Two cross-sectional MRI VBM studies comparing MCI and AD patients reported higher atrophy in the AD group in the temporal neocortex, cingulate cortex, and parietal association areas [22,34]. Derflinger et al. study revealed GM loss in the entorhinal, temporoparietal, dorsofrontal, and occipital cortices as well as in the precuneus when comparing MCI and AD patients [23]. Chetelat et al. reported that regions of significant GM loss common to both converters and non-converters over the 18-month follow-up period included the temporal neocortex, parahippocampal cortex, orbitofrontal and inferior parietal areas, and the left thalamus [35]. However, there was significantly greater GM loss in converters relative to non-converters in the hippocampal area, inferior and middle temporal gyrus, posterior cingulate, and precuneus. Our study revealed that GM atrophy of the inferior frontal gyrus and the orbitofrontal cortex on the right, and of the inferior temporal gyrus, limbic lobe, uncus, and ventral entorhinal cortex on the left are present in subjects with AD in comparison to those with MCI. In a recent VBM study, it was reported that parietal association metabolic impairment differentiates AD from MCI [36]. We found significant differences in parietal atrophy in patients with AD compared to those in the control group, but no differences in comparison to those in the MCI group. This observed atrophy may result from the accumulation of neurofibrillary tangles and pathological processes such as functional alteration in these regions. The lack of significant differences in the cingulate cortex and parietal areas does not exclude the possibility that accelerated atrophy in these regions may develop at a later stage of AD. Also, the fact that most subjects examined in our study were mild AD patients would affect the results.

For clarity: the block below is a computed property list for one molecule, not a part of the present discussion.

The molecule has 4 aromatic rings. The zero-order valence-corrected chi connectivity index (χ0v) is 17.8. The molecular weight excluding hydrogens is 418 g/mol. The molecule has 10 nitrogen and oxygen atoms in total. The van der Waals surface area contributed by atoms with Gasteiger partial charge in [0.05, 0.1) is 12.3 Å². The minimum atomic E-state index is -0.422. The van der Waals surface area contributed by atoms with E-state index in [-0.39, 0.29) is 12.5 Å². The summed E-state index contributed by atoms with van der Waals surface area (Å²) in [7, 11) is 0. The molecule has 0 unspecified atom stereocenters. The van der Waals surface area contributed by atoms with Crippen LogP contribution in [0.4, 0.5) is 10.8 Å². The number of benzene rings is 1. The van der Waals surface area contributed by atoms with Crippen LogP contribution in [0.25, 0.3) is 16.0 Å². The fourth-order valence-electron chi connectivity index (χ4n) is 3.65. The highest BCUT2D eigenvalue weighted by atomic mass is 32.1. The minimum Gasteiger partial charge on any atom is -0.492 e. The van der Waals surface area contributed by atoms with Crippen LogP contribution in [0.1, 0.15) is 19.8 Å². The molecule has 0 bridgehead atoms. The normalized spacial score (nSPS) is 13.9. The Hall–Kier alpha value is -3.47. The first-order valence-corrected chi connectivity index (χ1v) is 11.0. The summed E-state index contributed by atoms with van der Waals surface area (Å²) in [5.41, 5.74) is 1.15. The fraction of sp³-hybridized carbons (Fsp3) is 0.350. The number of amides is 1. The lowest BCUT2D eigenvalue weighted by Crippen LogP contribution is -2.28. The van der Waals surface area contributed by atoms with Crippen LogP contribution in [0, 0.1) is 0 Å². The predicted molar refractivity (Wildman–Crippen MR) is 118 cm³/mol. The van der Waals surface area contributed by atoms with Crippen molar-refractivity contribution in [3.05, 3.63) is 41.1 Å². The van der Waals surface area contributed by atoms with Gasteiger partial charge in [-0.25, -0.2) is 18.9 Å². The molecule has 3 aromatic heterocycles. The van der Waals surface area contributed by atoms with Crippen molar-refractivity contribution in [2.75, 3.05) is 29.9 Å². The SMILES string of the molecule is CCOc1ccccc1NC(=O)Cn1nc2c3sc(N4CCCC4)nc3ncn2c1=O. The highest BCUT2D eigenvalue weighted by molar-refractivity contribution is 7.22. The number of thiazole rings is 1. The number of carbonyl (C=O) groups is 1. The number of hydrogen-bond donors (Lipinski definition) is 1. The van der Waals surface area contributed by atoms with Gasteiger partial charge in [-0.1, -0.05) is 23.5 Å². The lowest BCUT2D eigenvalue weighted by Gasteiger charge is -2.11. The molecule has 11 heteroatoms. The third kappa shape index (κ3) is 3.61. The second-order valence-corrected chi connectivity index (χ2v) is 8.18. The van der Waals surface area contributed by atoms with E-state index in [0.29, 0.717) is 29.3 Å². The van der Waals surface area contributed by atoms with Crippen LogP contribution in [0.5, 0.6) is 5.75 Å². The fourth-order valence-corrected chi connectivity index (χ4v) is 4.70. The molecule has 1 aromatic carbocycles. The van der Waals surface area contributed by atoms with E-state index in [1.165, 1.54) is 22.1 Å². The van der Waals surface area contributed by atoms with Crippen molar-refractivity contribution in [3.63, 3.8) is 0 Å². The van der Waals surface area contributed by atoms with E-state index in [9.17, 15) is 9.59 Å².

Our study had some limitations: AD patients were older than those with MCI and controls. Another weakness of this study is its crosssectional nature and the non-prospective study design. Prospective studies on MCI group should be considered. Additionally, some of the subjects with MCI may not develop AD but may have MCI due to other causes. Therefore, the differences between healthy controls and MCI subjects who will convert to AD may have been underestimated.